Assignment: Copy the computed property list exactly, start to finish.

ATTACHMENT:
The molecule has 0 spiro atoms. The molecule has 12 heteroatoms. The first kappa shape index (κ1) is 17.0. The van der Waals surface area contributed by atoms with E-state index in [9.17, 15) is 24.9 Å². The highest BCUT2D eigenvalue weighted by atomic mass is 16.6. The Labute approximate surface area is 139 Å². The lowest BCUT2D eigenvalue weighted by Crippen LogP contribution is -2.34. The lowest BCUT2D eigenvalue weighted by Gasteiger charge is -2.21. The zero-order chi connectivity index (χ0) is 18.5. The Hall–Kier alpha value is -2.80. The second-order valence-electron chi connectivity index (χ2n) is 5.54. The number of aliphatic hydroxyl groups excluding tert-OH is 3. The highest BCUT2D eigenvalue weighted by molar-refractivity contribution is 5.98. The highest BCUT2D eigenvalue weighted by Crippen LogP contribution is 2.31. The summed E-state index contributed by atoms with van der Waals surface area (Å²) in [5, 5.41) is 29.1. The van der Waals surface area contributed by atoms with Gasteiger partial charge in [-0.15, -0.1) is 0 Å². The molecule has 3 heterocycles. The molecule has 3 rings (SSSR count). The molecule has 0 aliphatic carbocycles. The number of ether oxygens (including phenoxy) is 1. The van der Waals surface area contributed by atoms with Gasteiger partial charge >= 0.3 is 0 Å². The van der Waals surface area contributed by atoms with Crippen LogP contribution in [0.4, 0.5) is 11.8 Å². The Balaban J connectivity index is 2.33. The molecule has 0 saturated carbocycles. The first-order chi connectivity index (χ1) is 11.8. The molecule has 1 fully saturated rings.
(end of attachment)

The molecule has 0 spiro atoms. The molecule has 12 heteroatoms. The first kappa shape index (κ1) is 17.0. The van der Waals surface area contributed by atoms with E-state index in [9.17, 15) is 24.9 Å². The highest BCUT2D eigenvalue weighted by atomic mass is 16.6. The Labute approximate surface area is 139 Å². The lowest BCUT2D eigenvalue weighted by Crippen LogP contribution is -2.34. The lowest BCUT2D eigenvalue weighted by Gasteiger charge is -2.21. The zero-order chi connectivity index (χ0) is 18.5. The Hall–Kier alpha value is -2.80. The second-order valence-electron chi connectivity index (χ2n) is 5.54. The number of aliphatic hydroxyl groups excluding tert-OH is 3. The highest BCUT2D eigenvalue weighted by molar-refractivity contribution is 5.98. The highest BCUT2D eigenvalue weighted by Crippen LogP contribution is 2.31. The summed E-state index contributed by atoms with van der Waals surface area (Å²) in [5, 5.41) is 29.1. The van der Waals surface area contributed by atoms with Gasteiger partial charge in [-0.15, -0.1) is 0 Å². The molecule has 3 heterocycles. The molecule has 3 rings (SSSR count). The molecule has 0 aliphatic carbocycles. The number of ether oxygens (including phenoxy) is 1. The van der Waals surface area contributed by atoms with Gasteiger partial charge >= 0.3 is 0 Å². The van der Waals surface area contributed by atoms with Crippen LogP contribution in [0.4, 0.5) is 11.8 Å². The Balaban J connectivity index is 2.33. The molecule has 0 saturated carbocycles. The first-order chi connectivity index (χ1) is 11.8. The molecule has 1 fully saturated rings.